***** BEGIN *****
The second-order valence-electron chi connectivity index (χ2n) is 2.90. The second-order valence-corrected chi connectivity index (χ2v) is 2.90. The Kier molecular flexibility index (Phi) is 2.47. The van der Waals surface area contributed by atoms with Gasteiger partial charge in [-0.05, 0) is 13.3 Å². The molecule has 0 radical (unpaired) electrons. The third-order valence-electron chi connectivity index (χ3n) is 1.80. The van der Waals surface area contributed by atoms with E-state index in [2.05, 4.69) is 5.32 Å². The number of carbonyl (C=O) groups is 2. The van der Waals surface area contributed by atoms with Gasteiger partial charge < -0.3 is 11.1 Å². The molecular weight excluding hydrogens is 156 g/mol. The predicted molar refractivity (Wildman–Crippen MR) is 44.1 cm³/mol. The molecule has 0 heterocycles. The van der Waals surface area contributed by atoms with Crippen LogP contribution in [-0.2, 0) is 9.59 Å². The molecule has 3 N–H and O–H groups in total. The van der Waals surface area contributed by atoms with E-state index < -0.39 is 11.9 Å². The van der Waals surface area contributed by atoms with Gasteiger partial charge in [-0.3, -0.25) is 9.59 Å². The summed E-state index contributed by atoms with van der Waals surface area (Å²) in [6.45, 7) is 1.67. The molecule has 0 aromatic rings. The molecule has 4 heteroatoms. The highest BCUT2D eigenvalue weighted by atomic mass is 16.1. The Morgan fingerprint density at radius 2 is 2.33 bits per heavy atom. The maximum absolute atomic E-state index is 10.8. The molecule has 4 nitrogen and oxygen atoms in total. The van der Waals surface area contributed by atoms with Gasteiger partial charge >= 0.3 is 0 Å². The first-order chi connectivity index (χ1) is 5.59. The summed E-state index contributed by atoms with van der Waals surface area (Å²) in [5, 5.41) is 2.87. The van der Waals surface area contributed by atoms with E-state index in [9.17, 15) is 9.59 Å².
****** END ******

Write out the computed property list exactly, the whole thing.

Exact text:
The second-order valence-electron chi connectivity index (χ2n) is 2.90. The second-order valence-corrected chi connectivity index (χ2v) is 2.90. The Kier molecular flexibility index (Phi) is 2.47. The van der Waals surface area contributed by atoms with Gasteiger partial charge in [-0.05, 0) is 13.3 Å². The molecule has 0 radical (unpaired) electrons. The third-order valence-electron chi connectivity index (χ3n) is 1.80. The van der Waals surface area contributed by atoms with E-state index in [2.05, 4.69) is 5.32 Å². The number of carbonyl (C=O) groups is 2. The van der Waals surface area contributed by atoms with Gasteiger partial charge < -0.3 is 11.1 Å². The molecular weight excluding hydrogens is 156 g/mol. The predicted molar refractivity (Wildman–Crippen MR) is 44.1 cm³/mol. The molecule has 0 heterocycles. The van der Waals surface area contributed by atoms with Crippen LogP contribution in [-0.2, 0) is 9.59 Å². The molecule has 3 N–H and O–H groups in total. The van der Waals surface area contributed by atoms with E-state index < -0.39 is 11.9 Å². The van der Waals surface area contributed by atoms with Gasteiger partial charge in [-0.3, -0.25) is 9.59 Å². The summed E-state index contributed by atoms with van der Waals surface area (Å²) in [6.45, 7) is 1.67. The molecule has 0 aromatic rings. The molecule has 4 heteroatoms. The highest BCUT2D eigenvalue weighted by atomic mass is 16.1. The Morgan fingerprint density at radius 2 is 2.33 bits per heavy atom. The maximum absolute atomic E-state index is 10.8. The molecule has 4 nitrogen and oxygen atoms in total. The van der Waals surface area contributed by atoms with Gasteiger partial charge >= 0.3 is 0 Å². The first-order chi connectivity index (χ1) is 5.59. The summed E-state index contributed by atoms with van der Waals surface area (Å²) in [5, 5.41) is 2.87. The van der Waals surface area contributed by atoms with E-state index in [9.17, 15) is 9.59 Å².